As students near graduation, they are left with one final task: find a job. With the pandemic in mind and the many shifts the world is making, upcoming graduates have a new world of employment to navigate.
What are they looking for in employers? What are their deal breakers? What are the qualities recent grads will gravitate to?
English senior Jessica Rangel said she’s looking to feel “valued.”
Rangel has worked different types of jobs, she currently works as a student worker at the Texas A&M University-San Antonio Writing Center.
Having an employer that is flexible and cares about mental health are the qualities Rangel said she is looking for.
“I’m not going to stress my life over a job,” Rangel said.
Graduating this Spring, Rangel has been in the workforce for “over 20 years.” Rangel said she has seen changes in what the workforce looks like, especially after the pandemic.
Rangel said she “wants to be able to make a difference” after graduating. Having a job that is fulfilling is what is most important, Rangel said.
“Honestly, to me it’s like not about money. It’s more about what is my passion,” Rangel said.
That is also true for many other graduating students, recent grads are looking for jobs that offer work-life balance, benefits, a healthy work environment and opportunities to grow.
While students like Rangel have seen some changes within the workforce after the pandemic, there are other students who have not.
Communications junior Dominique Merrill is on the other side of the spectrum when it comes to looking for employment during the pandemic.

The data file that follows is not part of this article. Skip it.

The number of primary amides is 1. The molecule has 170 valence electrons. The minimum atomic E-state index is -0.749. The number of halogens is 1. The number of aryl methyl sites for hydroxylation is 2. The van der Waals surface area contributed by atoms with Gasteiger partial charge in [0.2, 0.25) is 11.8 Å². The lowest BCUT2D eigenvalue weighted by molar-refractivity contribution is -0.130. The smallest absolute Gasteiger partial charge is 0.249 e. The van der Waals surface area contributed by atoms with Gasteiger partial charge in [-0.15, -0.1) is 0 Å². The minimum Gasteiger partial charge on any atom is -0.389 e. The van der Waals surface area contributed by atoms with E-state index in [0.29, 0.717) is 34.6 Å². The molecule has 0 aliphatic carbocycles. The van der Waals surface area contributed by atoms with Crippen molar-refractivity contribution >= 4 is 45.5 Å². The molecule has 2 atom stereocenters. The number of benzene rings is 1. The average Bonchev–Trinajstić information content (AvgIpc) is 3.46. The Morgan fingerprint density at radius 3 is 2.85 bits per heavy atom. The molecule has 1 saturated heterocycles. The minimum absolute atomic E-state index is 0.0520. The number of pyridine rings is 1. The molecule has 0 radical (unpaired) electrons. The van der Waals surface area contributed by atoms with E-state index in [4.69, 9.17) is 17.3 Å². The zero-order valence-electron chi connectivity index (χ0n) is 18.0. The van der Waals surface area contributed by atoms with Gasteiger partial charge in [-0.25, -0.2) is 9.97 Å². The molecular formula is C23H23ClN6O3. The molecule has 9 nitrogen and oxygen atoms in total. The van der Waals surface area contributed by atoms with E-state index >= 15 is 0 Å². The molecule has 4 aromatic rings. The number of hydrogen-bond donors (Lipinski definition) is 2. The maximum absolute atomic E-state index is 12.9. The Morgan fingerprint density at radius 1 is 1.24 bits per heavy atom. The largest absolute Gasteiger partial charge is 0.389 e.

When asked if she saw a change in employment, Merrill said her “thoughts haven’t changed.”
Even when it comes to working from home, (which some found to be beneficial) Merrill comes in on the opposing side to those who enjoy working from home. For your typical office employee working from home offered a better work-life balance than the traditional workspace.
“I would not ever want to work from home,” Merrill said. “It’s terrible I don’t like it.”
Merrill said she did not like the lack of social interaction while she worked from home during the pandemic.
“The people around me do have a work-life balance,” Merrill said.
Merrill said her stance comes from her background as a military brat.
Merrill said employers that are understanding and respectful of her in the workplace is a quality she values.
Though on opposing sides, Rangel and Merrill can agree that having an employer that is understanding is key. Through these perspectives, there is some thought to be given about the future of employment and where future grads are taking it.
Future grads can contact The Mays Center for Experiential Learning located in the Science and Technology building in room 111. The office is open from 8 a.m. – 5 p.m. on Monday – Friday.
Phone Number: (210) 784-1356